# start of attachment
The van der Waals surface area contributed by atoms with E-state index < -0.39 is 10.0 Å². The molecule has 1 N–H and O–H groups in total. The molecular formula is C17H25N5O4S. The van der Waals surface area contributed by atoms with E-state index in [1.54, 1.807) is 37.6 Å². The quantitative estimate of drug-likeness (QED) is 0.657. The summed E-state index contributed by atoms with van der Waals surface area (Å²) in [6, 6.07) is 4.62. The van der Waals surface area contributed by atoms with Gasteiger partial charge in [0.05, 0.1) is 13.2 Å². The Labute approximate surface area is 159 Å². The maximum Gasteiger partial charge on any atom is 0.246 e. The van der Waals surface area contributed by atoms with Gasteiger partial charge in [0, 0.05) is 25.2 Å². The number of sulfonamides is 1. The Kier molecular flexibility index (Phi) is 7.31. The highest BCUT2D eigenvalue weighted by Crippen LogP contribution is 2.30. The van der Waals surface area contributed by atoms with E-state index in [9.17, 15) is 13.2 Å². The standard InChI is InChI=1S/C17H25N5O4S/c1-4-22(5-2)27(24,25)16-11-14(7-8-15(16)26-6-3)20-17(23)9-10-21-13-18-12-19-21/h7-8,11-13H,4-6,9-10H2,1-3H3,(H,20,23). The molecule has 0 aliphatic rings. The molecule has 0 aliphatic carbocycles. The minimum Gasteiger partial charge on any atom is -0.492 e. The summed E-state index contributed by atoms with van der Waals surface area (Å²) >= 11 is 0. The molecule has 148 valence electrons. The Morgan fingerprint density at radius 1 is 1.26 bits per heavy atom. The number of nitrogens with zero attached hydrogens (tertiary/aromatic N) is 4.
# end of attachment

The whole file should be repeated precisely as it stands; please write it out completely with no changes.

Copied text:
The van der Waals surface area contributed by atoms with E-state index < -0.39 is 10.0 Å². The molecule has 1 N–H and O–H groups in total. The molecular formula is C17H25N5O4S. The van der Waals surface area contributed by atoms with E-state index in [1.54, 1.807) is 37.6 Å². The quantitative estimate of drug-likeness (QED) is 0.657. The summed E-state index contributed by atoms with van der Waals surface area (Å²) in [6, 6.07) is 4.62. The van der Waals surface area contributed by atoms with Gasteiger partial charge in [0.05, 0.1) is 13.2 Å². The Labute approximate surface area is 159 Å². The maximum Gasteiger partial charge on any atom is 0.246 e. The van der Waals surface area contributed by atoms with Gasteiger partial charge in [0, 0.05) is 25.2 Å². The number of sulfonamides is 1. The Kier molecular flexibility index (Phi) is 7.31. The highest BCUT2D eigenvalue weighted by Crippen LogP contribution is 2.30. The van der Waals surface area contributed by atoms with E-state index in [9.17, 15) is 13.2 Å². The standard InChI is InChI=1S/C17H25N5O4S/c1-4-22(5-2)27(24,25)16-11-14(7-8-15(16)26-6-3)20-17(23)9-10-21-13-18-12-19-21/h7-8,11-13H,4-6,9-10H2,1-3H3,(H,20,23). The molecule has 0 aliphatic rings. The molecule has 0 aliphatic carbocycles. The minimum Gasteiger partial charge on any atom is -0.492 e. The summed E-state index contributed by atoms with van der Waals surface area (Å²) >= 11 is 0. The molecule has 148 valence electrons. The Morgan fingerprint density at radius 1 is 1.26 bits per heavy atom. The number of nitrogens with zero attached hydrogens (tertiary/aromatic N) is 4.